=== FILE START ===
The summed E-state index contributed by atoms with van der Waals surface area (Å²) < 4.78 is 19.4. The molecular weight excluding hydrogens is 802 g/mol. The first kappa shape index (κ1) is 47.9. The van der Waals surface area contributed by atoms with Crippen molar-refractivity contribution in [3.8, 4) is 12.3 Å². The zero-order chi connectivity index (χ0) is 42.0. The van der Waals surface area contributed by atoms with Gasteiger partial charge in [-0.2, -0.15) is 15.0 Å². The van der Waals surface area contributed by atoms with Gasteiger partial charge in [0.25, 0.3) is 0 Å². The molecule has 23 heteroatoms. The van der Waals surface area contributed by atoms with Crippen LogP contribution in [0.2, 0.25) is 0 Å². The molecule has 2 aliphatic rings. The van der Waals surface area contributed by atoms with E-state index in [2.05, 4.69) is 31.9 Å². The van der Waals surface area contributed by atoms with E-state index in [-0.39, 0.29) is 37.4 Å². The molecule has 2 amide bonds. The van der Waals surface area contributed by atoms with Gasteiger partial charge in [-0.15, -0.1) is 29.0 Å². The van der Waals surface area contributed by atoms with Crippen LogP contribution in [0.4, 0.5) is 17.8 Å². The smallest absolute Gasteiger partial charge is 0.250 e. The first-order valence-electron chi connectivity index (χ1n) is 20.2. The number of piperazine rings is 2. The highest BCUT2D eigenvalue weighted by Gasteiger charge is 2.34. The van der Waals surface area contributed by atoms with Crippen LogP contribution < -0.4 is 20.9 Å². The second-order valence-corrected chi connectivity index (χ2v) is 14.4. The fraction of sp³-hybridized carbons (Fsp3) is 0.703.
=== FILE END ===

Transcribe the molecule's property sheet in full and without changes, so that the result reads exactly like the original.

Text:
The summed E-state index contributed by atoms with van der Waals surface area (Å²) < 4.78 is 19.4. The molecular weight excluding hydrogens is 802 g/mol. The first kappa shape index (κ1) is 47.9. The van der Waals surface area contributed by atoms with Crippen molar-refractivity contribution in [3.8, 4) is 12.3 Å². The zero-order chi connectivity index (χ0) is 42.0. The van der Waals surface area contributed by atoms with Gasteiger partial charge in [-0.2, -0.15) is 15.0 Å². The van der Waals surface area contributed by atoms with Gasteiger partial charge in [0.25, 0.3) is 0 Å². The molecule has 23 heteroatoms. The van der Waals surface area contributed by atoms with Crippen LogP contribution in [0.2, 0.25) is 0 Å². The molecule has 2 aliphatic rings. The van der Waals surface area contributed by atoms with E-state index in [2.05, 4.69) is 31.9 Å². The van der Waals surface area contributed by atoms with E-state index in [-0.39, 0.29) is 37.4 Å². The molecule has 2 amide bonds. The van der Waals surface area contributed by atoms with Gasteiger partial charge in [-0.15, -0.1) is 29.0 Å². The van der Waals surface area contributed by atoms with Crippen LogP contribution in [0.4, 0.5) is 17.8 Å². The smallest absolute Gasteiger partial charge is 0.250 e. The first-order valence-electron chi connectivity index (χ1n) is 20.2. The number of piperazine rings is 2. The highest BCUT2D eigenvalue weighted by Gasteiger charge is 2.34. The van der Waals surface area contributed by atoms with Crippen LogP contribution < -0.4 is 20.9 Å². The second-order valence-corrected chi connectivity index (χ2v) is 14.4. The fraction of sp³-hybridized carbons (Fsp3) is 0.703.